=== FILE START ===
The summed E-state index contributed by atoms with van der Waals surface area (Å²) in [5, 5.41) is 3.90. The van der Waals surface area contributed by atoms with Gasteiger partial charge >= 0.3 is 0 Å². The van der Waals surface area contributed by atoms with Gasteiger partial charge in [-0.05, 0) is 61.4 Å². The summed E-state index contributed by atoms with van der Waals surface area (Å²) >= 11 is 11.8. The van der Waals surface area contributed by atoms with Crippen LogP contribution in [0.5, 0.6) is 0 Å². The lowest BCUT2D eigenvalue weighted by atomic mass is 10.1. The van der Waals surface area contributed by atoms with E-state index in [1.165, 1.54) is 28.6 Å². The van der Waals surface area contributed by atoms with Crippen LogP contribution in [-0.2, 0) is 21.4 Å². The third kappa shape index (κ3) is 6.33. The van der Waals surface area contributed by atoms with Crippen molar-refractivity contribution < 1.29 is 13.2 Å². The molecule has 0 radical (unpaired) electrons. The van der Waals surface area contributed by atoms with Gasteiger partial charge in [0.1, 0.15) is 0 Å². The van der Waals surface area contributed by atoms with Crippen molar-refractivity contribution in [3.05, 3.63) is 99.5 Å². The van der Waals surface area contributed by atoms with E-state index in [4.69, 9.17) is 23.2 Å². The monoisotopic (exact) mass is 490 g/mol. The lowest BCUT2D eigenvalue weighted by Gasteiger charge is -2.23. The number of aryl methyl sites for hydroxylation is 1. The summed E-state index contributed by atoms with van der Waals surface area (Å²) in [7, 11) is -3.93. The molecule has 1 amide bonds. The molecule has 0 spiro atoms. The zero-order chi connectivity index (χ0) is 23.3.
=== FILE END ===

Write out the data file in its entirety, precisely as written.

The summed E-state index contributed by atoms with van der Waals surface area (Å²) in [5, 5.41) is 3.90. The van der Waals surface area contributed by atoms with Gasteiger partial charge >= 0.3 is 0 Å². The van der Waals surface area contributed by atoms with Gasteiger partial charge in [-0.05, 0) is 61.4 Å². The summed E-state index contributed by atoms with van der Waals surface area (Å²) >= 11 is 11.8. The van der Waals surface area contributed by atoms with Crippen LogP contribution in [0.5, 0.6) is 0 Å². The lowest BCUT2D eigenvalue weighted by atomic mass is 10.1. The van der Waals surface area contributed by atoms with E-state index in [1.165, 1.54) is 28.6 Å². The van der Waals surface area contributed by atoms with Crippen LogP contribution in [-0.2, 0) is 21.4 Å². The third kappa shape index (κ3) is 6.33. The van der Waals surface area contributed by atoms with Crippen molar-refractivity contribution < 1.29 is 13.2 Å². The molecule has 0 radical (unpaired) electrons. The van der Waals surface area contributed by atoms with Gasteiger partial charge in [0.1, 0.15) is 0 Å². The van der Waals surface area contributed by atoms with Crippen molar-refractivity contribution in [3.05, 3.63) is 99.5 Å². The van der Waals surface area contributed by atoms with E-state index in [4.69, 9.17) is 23.2 Å². The monoisotopic (exact) mass is 490 g/mol. The lowest BCUT2D eigenvalue weighted by Gasteiger charge is -2.23. The number of aryl methyl sites for hydroxylation is 1. The summed E-state index contributed by atoms with van der Waals surface area (Å²) in [7, 11) is -3.93. The molecule has 1 amide bonds. The molecule has 0 spiro atoms. The zero-order chi connectivity index (χ0) is 23.3.